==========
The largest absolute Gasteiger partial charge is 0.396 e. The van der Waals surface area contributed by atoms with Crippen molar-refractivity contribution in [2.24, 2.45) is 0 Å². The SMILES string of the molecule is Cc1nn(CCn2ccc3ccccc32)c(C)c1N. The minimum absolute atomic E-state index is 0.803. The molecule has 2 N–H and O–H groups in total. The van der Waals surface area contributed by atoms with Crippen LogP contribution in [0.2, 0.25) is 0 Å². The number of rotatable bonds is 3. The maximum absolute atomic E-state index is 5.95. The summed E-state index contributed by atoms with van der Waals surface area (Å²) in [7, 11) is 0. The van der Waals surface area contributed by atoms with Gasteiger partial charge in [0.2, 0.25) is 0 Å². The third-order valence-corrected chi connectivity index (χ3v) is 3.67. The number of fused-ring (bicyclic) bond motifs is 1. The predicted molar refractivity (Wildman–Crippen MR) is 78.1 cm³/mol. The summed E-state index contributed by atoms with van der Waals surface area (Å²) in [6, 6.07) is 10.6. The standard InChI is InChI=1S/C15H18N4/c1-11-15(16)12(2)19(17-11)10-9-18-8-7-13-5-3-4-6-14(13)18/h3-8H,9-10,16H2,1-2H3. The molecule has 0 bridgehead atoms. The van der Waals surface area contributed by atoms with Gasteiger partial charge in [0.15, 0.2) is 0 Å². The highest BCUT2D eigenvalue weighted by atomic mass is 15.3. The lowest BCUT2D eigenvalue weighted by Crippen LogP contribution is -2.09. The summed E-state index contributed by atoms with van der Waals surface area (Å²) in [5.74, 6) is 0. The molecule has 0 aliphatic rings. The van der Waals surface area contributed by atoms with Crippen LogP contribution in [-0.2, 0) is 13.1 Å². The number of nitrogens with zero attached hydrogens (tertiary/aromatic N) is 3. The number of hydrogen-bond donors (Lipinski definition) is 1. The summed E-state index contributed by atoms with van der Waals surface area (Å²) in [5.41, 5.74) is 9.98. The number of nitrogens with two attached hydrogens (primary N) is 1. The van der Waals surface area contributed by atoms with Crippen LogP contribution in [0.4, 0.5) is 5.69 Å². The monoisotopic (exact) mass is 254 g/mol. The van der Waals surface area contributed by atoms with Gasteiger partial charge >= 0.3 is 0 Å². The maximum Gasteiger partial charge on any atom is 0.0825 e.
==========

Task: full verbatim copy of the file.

The largest absolute Gasteiger partial charge is 0.396 e. The van der Waals surface area contributed by atoms with Crippen molar-refractivity contribution in [2.24, 2.45) is 0 Å². The SMILES string of the molecule is Cc1nn(CCn2ccc3ccccc32)c(C)c1N. The minimum absolute atomic E-state index is 0.803. The molecule has 2 N–H and O–H groups in total. The van der Waals surface area contributed by atoms with Crippen LogP contribution in [0.2, 0.25) is 0 Å². The number of rotatable bonds is 3. The maximum absolute atomic E-state index is 5.95. The summed E-state index contributed by atoms with van der Waals surface area (Å²) in [7, 11) is 0. The van der Waals surface area contributed by atoms with Gasteiger partial charge in [0.2, 0.25) is 0 Å². The third-order valence-corrected chi connectivity index (χ3v) is 3.67. The number of fused-ring (bicyclic) bond motifs is 1. The predicted molar refractivity (Wildman–Crippen MR) is 78.1 cm³/mol. The summed E-state index contributed by atoms with van der Waals surface area (Å²) in [6, 6.07) is 10.6. The standard InChI is InChI=1S/C15H18N4/c1-11-15(16)12(2)19(17-11)10-9-18-8-7-13-5-3-4-6-14(13)18/h3-8H,9-10,16H2,1-2H3. The molecule has 0 bridgehead atoms. The van der Waals surface area contributed by atoms with Gasteiger partial charge in [0.15, 0.2) is 0 Å². The highest BCUT2D eigenvalue weighted by atomic mass is 15.3. The lowest BCUT2D eigenvalue weighted by Crippen LogP contribution is -2.09. The summed E-state index contributed by atoms with van der Waals surface area (Å²) in [5.74, 6) is 0. The molecule has 0 aliphatic rings. The van der Waals surface area contributed by atoms with Crippen LogP contribution in [-0.2, 0) is 13.1 Å². The number of nitrogens with zero attached hydrogens (tertiary/aromatic N) is 3. The number of hydrogen-bond donors (Lipinski definition) is 1. The summed E-state index contributed by atoms with van der Waals surface area (Å²) in [5.41, 5.74) is 9.98. The number of nitrogens with two attached hydrogens (primary N) is 1. The van der Waals surface area contributed by atoms with Crippen LogP contribution in [0.4, 0.5) is 5.69 Å². The monoisotopic (exact) mass is 254 g/mol. The van der Waals surface area contributed by atoms with Gasteiger partial charge >= 0.3 is 0 Å². The maximum Gasteiger partial charge on any atom is 0.0825 e.